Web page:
Education

West Orange Mock Shooter Drill Exceeds Expectations

August 21, 2013 at 3:26 AM

WEST ORANGE, NJ -  What can you say about a spectacularly well-organized Mock Shooter Drill that encompassed local, state, and federal agencies; Montclair State University film crews; special Taser International-developed audio/video technology called Axon-Flex; local and national news stations, helicopters, explosions, SWAT teams, and more?  You might say that it was an event that every volunteer and participant, every police officer, and every observer learned from, whether strategically, technically, or emotionally.  This was the West Orange Mock Shooter Drill held at Liberty Middle School in West Orange on Aug. 20, and here is their story.

At 8:30 a.m., The Alternative Press arrived at Liberty Middle School, the site of the Mock Shooter Drill that Sgt. John Morella and Officer Scott Smarsh of the West Orange Police Department had orchestrated with Picatinny Arsenal, the Department of Homeland Security and Department of Defense, along with state and local agencies.  DHS funded $140,000 towards the drill, and Montclair State University was there to film a documentary. Taser technologies outfitted participants with special cameras, glasses, and tags, to track their personal experiences for training and behavioral footage that would be compiled and analyzed for training purposes.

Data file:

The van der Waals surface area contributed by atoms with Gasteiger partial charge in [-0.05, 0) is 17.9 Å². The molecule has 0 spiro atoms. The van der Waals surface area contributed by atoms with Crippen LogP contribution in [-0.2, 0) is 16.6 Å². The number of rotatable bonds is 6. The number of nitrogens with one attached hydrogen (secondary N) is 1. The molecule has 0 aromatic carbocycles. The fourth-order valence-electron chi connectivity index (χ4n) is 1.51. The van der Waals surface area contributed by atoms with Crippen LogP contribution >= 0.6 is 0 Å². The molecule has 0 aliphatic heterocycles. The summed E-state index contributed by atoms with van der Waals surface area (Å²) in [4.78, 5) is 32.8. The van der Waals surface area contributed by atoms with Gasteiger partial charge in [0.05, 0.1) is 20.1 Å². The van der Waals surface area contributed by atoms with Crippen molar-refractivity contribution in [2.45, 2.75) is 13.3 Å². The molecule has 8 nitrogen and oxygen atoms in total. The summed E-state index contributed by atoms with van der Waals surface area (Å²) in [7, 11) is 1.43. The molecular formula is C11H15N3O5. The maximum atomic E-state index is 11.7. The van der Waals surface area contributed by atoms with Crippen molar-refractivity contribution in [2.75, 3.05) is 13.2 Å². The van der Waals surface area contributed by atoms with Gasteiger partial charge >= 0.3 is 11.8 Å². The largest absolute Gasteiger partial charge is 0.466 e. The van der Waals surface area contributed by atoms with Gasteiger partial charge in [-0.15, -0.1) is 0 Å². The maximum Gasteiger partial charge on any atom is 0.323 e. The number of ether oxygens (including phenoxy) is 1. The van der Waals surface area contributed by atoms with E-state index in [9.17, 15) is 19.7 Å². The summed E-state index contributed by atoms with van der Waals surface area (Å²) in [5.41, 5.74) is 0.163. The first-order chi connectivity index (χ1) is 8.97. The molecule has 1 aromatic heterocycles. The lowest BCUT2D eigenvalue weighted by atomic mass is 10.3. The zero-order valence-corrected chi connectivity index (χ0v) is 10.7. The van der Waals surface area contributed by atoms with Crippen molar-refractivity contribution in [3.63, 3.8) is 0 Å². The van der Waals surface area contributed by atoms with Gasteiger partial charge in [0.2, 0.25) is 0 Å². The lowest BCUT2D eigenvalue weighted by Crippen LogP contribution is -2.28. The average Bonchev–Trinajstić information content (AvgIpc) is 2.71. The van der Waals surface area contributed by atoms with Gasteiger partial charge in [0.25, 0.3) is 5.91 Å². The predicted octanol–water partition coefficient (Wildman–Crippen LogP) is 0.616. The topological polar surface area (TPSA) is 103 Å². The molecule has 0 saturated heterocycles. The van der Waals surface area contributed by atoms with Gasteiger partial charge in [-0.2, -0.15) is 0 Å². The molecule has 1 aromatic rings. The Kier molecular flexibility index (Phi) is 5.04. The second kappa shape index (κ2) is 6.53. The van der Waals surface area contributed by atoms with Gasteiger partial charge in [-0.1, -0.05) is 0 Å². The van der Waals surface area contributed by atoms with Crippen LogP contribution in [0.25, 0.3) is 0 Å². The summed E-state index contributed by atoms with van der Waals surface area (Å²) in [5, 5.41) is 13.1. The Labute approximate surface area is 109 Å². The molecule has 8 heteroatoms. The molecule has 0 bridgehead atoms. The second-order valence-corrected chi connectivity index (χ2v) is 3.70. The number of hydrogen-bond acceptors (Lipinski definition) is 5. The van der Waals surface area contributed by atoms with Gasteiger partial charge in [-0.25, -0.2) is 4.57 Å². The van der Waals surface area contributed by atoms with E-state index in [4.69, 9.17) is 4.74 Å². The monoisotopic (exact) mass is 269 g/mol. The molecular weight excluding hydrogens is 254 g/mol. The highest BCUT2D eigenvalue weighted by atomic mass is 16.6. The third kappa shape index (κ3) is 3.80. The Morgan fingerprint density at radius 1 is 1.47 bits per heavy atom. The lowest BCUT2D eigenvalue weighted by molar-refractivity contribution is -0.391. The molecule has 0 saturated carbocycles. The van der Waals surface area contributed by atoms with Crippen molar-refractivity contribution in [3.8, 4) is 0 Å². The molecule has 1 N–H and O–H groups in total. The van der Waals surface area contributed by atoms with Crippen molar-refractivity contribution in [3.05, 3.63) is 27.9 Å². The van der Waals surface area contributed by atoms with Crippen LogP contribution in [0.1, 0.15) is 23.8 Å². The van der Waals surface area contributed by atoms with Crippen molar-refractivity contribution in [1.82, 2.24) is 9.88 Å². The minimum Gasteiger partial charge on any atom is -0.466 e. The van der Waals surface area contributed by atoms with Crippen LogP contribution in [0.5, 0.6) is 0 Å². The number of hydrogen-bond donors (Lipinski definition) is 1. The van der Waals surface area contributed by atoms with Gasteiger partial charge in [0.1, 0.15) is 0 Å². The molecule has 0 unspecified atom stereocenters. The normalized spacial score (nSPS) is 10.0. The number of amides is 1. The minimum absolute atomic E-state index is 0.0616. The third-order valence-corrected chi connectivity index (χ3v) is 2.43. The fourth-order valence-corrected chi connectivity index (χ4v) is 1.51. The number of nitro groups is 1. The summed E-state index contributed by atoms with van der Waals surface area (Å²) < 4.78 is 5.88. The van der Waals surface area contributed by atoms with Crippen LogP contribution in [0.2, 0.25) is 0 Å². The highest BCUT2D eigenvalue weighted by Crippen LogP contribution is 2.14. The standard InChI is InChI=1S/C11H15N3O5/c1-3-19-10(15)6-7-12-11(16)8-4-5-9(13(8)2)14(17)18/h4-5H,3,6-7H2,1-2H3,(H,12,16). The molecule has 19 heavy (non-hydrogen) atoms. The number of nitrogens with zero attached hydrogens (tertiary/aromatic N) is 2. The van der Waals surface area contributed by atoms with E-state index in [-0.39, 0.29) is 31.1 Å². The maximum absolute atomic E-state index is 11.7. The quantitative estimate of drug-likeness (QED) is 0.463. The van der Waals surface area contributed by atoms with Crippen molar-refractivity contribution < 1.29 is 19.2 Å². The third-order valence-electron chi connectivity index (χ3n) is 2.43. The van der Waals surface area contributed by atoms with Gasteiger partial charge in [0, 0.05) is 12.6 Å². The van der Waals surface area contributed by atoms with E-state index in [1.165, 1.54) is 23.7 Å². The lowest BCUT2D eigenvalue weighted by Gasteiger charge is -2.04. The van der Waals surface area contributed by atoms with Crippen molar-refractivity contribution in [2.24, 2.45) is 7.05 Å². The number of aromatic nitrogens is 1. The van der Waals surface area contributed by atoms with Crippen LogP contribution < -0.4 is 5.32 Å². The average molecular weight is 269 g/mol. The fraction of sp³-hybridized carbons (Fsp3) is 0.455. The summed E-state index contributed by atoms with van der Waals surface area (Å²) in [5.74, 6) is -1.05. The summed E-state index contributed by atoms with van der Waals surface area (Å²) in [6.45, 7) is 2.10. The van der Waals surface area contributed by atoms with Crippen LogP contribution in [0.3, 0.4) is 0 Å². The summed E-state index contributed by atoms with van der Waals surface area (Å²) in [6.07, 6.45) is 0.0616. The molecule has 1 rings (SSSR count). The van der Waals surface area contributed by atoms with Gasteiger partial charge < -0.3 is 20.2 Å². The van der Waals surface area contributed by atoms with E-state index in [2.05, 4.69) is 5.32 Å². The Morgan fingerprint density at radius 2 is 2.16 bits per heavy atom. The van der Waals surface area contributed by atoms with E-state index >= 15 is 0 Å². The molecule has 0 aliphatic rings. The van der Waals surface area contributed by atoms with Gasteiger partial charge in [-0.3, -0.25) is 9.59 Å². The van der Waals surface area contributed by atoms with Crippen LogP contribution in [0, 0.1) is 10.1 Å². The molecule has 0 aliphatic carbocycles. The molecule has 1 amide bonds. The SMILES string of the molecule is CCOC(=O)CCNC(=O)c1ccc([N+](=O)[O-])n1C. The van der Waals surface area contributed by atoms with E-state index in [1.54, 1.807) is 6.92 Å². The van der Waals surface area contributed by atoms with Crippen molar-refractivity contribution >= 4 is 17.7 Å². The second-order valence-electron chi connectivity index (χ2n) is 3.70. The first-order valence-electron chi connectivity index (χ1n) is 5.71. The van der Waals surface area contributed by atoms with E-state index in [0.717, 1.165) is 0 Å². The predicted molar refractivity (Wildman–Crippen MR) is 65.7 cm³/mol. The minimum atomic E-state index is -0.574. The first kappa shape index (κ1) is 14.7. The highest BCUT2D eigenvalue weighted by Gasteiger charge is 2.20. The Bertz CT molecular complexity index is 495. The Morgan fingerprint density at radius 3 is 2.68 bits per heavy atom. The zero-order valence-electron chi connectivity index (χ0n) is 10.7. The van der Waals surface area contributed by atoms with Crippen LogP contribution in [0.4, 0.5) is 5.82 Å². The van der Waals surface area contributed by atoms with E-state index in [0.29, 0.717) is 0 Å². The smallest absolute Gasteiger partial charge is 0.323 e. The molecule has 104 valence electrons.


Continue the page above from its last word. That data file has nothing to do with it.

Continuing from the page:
Adam Goldman, owner of the Dunkin Donuts on Northfield Avenue, donated coffee, bagels, and donuts for participants, volunteers, and guests. TAP was able to go inside and speak to the volunteers, comprised of West Orange teachers, administrators, and students, along with township police. Every volunteer had arrived at 6:30 a.m. and had been assigned a specific role and function.  Several of the West Orange School District principals were participants.  Liberty Middle School Principal Bob Klemt was a casualty, along with Mt. Pleasant Principal Mike Schiavo and St. Cloud Principal Eric Price.  West Orange High School Principal Hayden Moore sustained a "gunshot wound" to the back.

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Said teacher Anthony Carsillo of Pleasantdale School, "This is an invaluable experience for administrators and teachers... it is so important."  Several West Orange High School students sustained "injuries" or escaped, along with school administrators, through the front door or into the field behind Liberty.  

Sgt. Morella, along with Captain Mike Corcoran of WOPD, briefed volunteers prior to the start of the drill.  He introduced the three "shooters" to the crowd. What he did not tell them, however, was that there would be four shooters, and the fourth would be involved in a hostage situation. Officers involved in the drill would also sustain injuries. Eventually, all shooters would be contained and apprehended.

The actual drill began around 9:40 a.m. The goal was to make the drill as realistic as possible. The first phone call to 911, received by 24-year veteran dispatcher Chris Babinski, was from a student who told him his friend had a broken leg.  "Oh, and there's someone shooting people too," Babinski was apprised. Within a minute, the first units appeared at Liberty. Students participating in the drill, along with parents, continued to besiege 911 with phone calls throughout the incident at Liberty.

"It was intense," said Babinski. "The students all deserve Academy awards."  

Dispatchers also had to assist WOPD with communications coordination, even when it concerned an "officer down."  Babinski and the 911 Dispatch Team remained emotional long after the drill was completed, and assessed the event as 'life changing'.